SMASHED: What’s your advice to those just starting out in the sport?
Thomas: Unless you have unlimited funding and have a track at your disposal, take your time and enjoy making mistakes and learning from them. Down the road you will look back and be happy you took the time to take the ride in this crazy sport. The lifelong relationships you build and the knowledge you gain from building your car and traveling to the events is priceless. To me, after being on this planet for 29 years, its not necessarily about the destination. It’s about the journey and experiences getting there. My best advice is to soak it up daily and enjoy the ride. Anyone looking to get into the sport – I would be more than happy to answer questions. Shoot me a message on FB or email me at firstname.lastname@example.org.
Current city: Nashville
Car: 1995 Nissan 240sx
Engine: LS2 Re-Sleeved and stroked to a 427
Suspension: Feal coilovers, PBM lower control arms and tension rods, DriftWorks geometer 2 knuckles all around, battle version arms everywhere else. Drive Shaft Shop axles. J30 diff Cusco 2 way
Wheels: Black Chrome Cosmis XT-006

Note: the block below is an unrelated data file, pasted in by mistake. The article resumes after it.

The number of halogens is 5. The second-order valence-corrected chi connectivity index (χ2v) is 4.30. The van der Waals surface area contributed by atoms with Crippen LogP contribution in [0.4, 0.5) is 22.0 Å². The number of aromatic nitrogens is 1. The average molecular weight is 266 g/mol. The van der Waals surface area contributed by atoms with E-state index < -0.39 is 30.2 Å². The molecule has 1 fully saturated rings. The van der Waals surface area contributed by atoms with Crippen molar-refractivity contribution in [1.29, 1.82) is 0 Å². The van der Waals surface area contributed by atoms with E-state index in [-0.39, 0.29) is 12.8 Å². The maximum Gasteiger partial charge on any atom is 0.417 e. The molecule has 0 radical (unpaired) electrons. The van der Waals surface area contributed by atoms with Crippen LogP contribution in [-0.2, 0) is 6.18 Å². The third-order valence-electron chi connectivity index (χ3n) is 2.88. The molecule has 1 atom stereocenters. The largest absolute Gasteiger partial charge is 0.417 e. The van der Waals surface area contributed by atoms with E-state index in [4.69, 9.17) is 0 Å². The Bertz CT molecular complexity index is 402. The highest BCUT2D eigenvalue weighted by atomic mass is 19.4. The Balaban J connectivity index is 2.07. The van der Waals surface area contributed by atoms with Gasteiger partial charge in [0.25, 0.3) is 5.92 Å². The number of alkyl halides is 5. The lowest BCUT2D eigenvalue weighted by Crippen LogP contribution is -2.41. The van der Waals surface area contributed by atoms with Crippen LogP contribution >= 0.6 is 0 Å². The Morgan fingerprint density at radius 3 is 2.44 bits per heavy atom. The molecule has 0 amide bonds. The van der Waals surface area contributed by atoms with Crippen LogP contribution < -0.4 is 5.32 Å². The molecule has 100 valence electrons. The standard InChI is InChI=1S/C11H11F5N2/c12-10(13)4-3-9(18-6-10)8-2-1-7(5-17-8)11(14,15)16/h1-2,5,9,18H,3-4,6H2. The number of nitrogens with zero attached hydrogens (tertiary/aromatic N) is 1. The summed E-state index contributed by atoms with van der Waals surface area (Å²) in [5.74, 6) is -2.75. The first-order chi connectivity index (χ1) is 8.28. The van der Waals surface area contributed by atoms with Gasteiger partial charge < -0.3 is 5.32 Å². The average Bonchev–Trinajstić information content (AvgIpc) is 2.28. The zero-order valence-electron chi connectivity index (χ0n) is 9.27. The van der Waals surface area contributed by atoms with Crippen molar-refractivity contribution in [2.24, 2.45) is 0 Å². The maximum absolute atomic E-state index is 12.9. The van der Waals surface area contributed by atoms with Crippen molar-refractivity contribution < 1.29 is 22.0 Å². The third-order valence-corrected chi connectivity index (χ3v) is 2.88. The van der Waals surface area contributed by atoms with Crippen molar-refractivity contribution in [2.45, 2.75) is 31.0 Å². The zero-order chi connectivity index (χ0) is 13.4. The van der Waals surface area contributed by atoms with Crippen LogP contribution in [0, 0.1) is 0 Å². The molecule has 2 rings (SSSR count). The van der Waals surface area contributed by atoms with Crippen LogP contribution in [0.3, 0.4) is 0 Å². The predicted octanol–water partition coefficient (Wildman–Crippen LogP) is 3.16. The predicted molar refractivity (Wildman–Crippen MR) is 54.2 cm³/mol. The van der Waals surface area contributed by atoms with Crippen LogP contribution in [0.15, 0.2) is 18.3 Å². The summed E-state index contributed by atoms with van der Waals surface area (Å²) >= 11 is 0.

Tires: Falken RT-615k 235-40-18, 265-35-18
Sponsors: Falken, Enjuku Racing, Bridgemoto, Cosmis, Holley Performance, 12 point sign works, more to come
Years Drifting: 8 years total. 6 of them competitively with some off time here and there.
Day Job: General Contractor ( I build custom homes)
First Drift car: 1989 240sx. Everyone thinks it was the turtle wax car. It was close but definitely not it haha.
Favorite track: My favorite track used to be the Nashville Superspeedway when it was open. Now that it has been closed, I would have to say Road Atlanta. Everything about the track is enticing from the location to the stadium feel that it produces. I love everything the venue has to offer. Not only does it cater to the drivers but to the spectators and fans as well. The overall feeling the track gives you is just immense and you can’t help but feel immersed in the racing world.